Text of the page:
Michelle Rhee just getting started on shaping California education policy
The former Washington, D.C., schools chancellor already had a national reputation as a change agent, unafraid of angering teachers and principals in her drive to improve schools serving the neediest children
The Sacramento Bee
SACRAMENTO, Calif. — Michelle Rhee put the nation’s education establishment on alert two years ago when she announced she would form an advocacy group focused on thwarting the power of teachers unions in state and local politics.
The former Washington, D.C., schools chancellor already had a national reputation as a change agent, unafraid of angering teachers and principals in her drive to improve schools serving the neediest children.
Rhee, now married to Sacramento Mayor Kevin Johnson, set up StudentsFirst’s headquarters in California’s capital and chose the Golden State as one of 17 she would target.
While she has had success shaping charter-school law in Georgia and curbing union rights in Michigan, Rhee hasn’t yet upended the status quo in California public schools.
She hasn’t made changes she advocates in teacher layoff and evaluation procedures. She hasn’t expanded the use of charter schools. She has avoided the front lines in most advocacy efforts here and is rarely seen around the Capitol.
Still, there are signs that Rhee is beginning to move on her agenda.
Since she set up StudentsFirst in 2011 in an office two blocks from the state Capitol, the group has contributed to more than 100 political races across the country and hired scores of employees, including former members of the administrations of Govs. Jerry Brown and predecessor Arnold Schwarzenegger.
Rhee has hired three lobbying firms to represent StudentsFirst in the Legislature. Her group helped kill an evaluation bill it said was too easy on teachers and shopped around a piece of legislation to change teacher layoff rules that was never introduced.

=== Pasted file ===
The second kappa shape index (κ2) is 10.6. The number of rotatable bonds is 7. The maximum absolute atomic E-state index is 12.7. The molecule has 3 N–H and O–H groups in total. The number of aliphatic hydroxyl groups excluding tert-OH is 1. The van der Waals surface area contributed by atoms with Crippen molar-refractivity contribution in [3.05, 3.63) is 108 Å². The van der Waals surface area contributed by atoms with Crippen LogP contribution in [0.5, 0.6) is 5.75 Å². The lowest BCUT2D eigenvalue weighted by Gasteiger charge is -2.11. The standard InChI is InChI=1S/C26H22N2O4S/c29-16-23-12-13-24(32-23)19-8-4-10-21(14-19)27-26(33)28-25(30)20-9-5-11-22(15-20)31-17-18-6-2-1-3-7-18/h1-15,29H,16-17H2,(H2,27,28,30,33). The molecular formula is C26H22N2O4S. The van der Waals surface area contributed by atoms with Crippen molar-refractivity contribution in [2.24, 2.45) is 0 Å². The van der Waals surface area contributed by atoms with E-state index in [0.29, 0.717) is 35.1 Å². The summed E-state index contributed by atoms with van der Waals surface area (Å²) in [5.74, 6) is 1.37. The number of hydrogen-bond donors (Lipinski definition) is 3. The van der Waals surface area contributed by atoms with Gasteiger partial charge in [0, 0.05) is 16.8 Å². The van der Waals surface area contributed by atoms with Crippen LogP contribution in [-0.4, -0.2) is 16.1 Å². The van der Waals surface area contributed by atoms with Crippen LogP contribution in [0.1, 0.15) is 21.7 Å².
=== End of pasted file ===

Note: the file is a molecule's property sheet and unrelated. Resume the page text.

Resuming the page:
StudentsFirst also has begun political efforts to take on one of the most powerful forces in state politics: the California Teachers Association (CTA). Her group put $2 million into a California campaign committee ahead of the 2012 elections, and two of the three legislative candidates it supported were elected over candidates supported by CTA.
CTA President Dean Vogel said he doesn’t feel threatened but is keeping an eye on Rhee as she rolls out her strategy.
“Any time you’re gathering up huge amounts of money and hiring huge amounts of staff and moving a particular agenda, you’re going to have an effect. What effect that will be is hard to say until it starts to unfold,” Vogel said.
StudentsFirst supports expanding charter schools, which typically hire nonunion teachers; providing vouchers for poor children to attend private school at taxpayer expense; removing seniority as the key factor in teacher-layoff procedures; and making student performance on standardized tests a big part of teachers’ performance evaluations.
Unions see all of that as an attack on teachers, and a continuation of Rhee’s brash approach in Washington, D.C., where she allowed cameras to follow her as she closed two dozen schools and fired teachers and principals she said were ineffective because their students’ test scores were low.
Reports in USA Today and on PBS’ “Frontline” have investigated whether test-score increases at some D.C. schools under Rhee’s leadership were the result of cheating.
However, independent investigations — including the most recent one by the U.S. Department of Education — have not found that any problems were widespread.
Rhee splits her time between here and Nashville, Tenn., where her two daughters live with their father. Rhee’s ex-husband, Kevin Huffman, is the head of Tennessee’s public-education system.
Rhee, 43, is a Democrat but touts StudentsFirst as a bipartisan organization. Her argument that too many decisions about education policy are made based on the needs of teachers instead of the needs of students has been well received by two divergent audiences: the Democratic administration of President Obama, and the Republican administrations of governors who want to block union power.
So far, she hasn’t found much support among California’s political leaders, most of whom are union-supported Democrats who say they’re focused on other school issues such as improving funding, curriculum and testing programs.
The no-love affair is mutual. StudentsFirst recently issued “report cards” grading states on how well their education policies match the organization’s priorities.
California received an F.
“My theory is she is here because her husband is here and that it’s a national organization, but this wasn’t a particularly good state for her in terms of the political configuration,” said Michael Kirst, president of the state Board of Education.
The Walton Family Foundation said it has given the group $3 million over the last two years, and the Broad Foundation also said it provides support. Other funders include the Laura and John Arnold Foundation and David Tepper, a New Jersey hedge-fund manager, according to a Huffington Post examination of Pennsylvania lobbying reports.